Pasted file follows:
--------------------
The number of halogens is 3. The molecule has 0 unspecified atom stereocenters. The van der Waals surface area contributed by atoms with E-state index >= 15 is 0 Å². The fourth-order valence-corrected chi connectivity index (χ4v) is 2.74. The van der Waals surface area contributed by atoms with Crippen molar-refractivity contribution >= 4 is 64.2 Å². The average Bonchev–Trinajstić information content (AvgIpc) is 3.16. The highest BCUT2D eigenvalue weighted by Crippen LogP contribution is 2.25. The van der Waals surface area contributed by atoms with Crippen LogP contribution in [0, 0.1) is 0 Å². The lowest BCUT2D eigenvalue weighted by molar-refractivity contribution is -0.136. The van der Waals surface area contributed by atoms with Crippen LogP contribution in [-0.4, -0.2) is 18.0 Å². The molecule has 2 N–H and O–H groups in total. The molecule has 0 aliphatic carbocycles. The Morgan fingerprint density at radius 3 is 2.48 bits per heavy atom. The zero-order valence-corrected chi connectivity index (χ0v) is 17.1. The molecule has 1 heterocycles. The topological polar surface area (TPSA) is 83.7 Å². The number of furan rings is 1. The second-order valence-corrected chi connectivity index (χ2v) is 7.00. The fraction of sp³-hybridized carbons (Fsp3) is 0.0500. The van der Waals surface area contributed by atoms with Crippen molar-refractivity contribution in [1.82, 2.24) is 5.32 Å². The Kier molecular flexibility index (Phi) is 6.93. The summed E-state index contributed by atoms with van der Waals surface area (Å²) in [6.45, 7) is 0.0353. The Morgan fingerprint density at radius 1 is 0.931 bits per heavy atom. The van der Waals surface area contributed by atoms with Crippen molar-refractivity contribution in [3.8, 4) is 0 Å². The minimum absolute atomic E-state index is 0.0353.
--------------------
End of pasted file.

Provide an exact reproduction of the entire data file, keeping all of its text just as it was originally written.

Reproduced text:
The number of halogens is 3. The molecule has 0 unspecified atom stereocenters. The van der Waals surface area contributed by atoms with E-state index >= 15 is 0 Å². The fourth-order valence-corrected chi connectivity index (χ4v) is 2.74. The van der Waals surface area contributed by atoms with Crippen molar-refractivity contribution >= 4 is 64.2 Å². The average Bonchev–Trinajstić information content (AvgIpc) is 3.16. The highest BCUT2D eigenvalue weighted by Crippen LogP contribution is 2.25. The van der Waals surface area contributed by atoms with Crippen LogP contribution in [0, 0.1) is 0 Å². The lowest BCUT2D eigenvalue weighted by molar-refractivity contribution is -0.136. The van der Waals surface area contributed by atoms with Crippen LogP contribution in [-0.4, -0.2) is 18.0 Å². The molecule has 2 N–H and O–H groups in total. The molecule has 0 aliphatic carbocycles. The Morgan fingerprint density at radius 3 is 2.48 bits per heavy atom. The zero-order valence-corrected chi connectivity index (χ0v) is 17.1. The molecule has 1 heterocycles. The topological polar surface area (TPSA) is 83.7 Å². The number of furan rings is 1. The second-order valence-corrected chi connectivity index (χ2v) is 7.00. The fraction of sp³-hybridized carbons (Fsp3) is 0.0500. The van der Waals surface area contributed by atoms with Crippen molar-refractivity contribution in [1.82, 2.24) is 5.32 Å². The Kier molecular flexibility index (Phi) is 6.93. The summed E-state index contributed by atoms with van der Waals surface area (Å²) in [6.45, 7) is 0.0353. The Morgan fingerprint density at radius 1 is 0.931 bits per heavy atom. The van der Waals surface area contributed by atoms with Crippen molar-refractivity contribution in [3.8, 4) is 0 Å². The minimum absolute atomic E-state index is 0.0353.